A precarious population of great white sharks and the ongoing scientific research intended to secure their survival is the subject of Island of the Great White Shark, a just completed documentary film by RTSea Productions. The production is the culmination of a three-year effort by filmmaker Richard Theiss to provide the first comprehensive look at the great white sharks found at the remote Mexican island of Isla Guadalupe, Baja. The film explores many of the issues surrounding these highly misunderstood animals, the efforts of dedicated shark researchers to study and protect them, and the unique cooperative relationship that exists between the researchers and eco-tourism operations.

“These are absolutely magnificent creatures living on a razor’s edge of possible extinction. And there are some very dedicated people working tirelessly to prevent that. This is a story that needed to be told,” says Richard Theiss, RTSea Productions, executive producer and cinematographer.

Theiss came to see Isla Guadalupe’s great white sharks three years ago as a passenger aboard a shark diving expedition to make the 210-mile journey south to Isla Guadalupe. What started out as an exciting adventure turned into a passion to document the work of Mauricio Hoyos Padilla, a young Mexican shark researcher, working under the supervision of leading shark experts in the United States and Mexico. This project is aided by the support of eco-tourism operators that frequent the island in the fall months, when migrating great white sharks arrive to feed on seals and tuna that inhabit the island’s waters.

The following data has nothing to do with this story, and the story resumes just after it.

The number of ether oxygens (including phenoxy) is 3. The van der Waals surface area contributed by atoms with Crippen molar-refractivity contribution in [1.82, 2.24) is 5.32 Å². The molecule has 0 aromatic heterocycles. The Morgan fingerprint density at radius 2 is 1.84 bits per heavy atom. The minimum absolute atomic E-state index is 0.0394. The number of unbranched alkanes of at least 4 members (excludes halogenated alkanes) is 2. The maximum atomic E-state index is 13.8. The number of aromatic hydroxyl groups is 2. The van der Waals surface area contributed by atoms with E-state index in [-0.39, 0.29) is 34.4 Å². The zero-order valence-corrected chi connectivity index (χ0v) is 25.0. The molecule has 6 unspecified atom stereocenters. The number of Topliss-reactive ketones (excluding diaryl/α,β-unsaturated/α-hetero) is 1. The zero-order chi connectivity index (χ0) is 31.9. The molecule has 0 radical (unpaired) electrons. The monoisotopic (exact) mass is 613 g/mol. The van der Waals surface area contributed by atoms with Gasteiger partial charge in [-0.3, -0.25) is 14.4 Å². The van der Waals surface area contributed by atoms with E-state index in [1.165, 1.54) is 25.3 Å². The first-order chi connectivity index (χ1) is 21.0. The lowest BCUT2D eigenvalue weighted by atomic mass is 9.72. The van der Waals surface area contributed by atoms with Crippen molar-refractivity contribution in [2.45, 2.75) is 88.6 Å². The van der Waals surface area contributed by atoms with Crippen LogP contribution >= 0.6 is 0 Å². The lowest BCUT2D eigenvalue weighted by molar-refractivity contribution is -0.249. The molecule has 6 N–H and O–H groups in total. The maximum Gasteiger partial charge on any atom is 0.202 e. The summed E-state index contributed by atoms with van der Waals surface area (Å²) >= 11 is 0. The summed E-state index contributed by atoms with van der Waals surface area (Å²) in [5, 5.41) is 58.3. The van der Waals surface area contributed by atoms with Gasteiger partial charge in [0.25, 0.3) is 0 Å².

Island of the Great White Shark, featuring dramatic underwater close-ups of great white sharks and exclusive footage of various research techniques, paints a portrait of the great white shark as a vital but cautious ocean predator in contrast to its more public image as a malevolent man-eater. The film also illustrates the destructive and inhumane practices imposed upon sharks by the commercial shark fishing industry. Estimates run from 40 million to as high as 100 million sharks being killed each year either for their fins or as accidental by-catch.

RTSea Productions, based in Irvine, California, (www.rtsea.com) is dedicated to capturing nature and underwater images that will impress and move viewers to preserve and protect our precious natural resources – above and below the waves. RTSea has provided video and still production services for National Geographic, PBS, InMER, Aquarium of the Pacific, and others.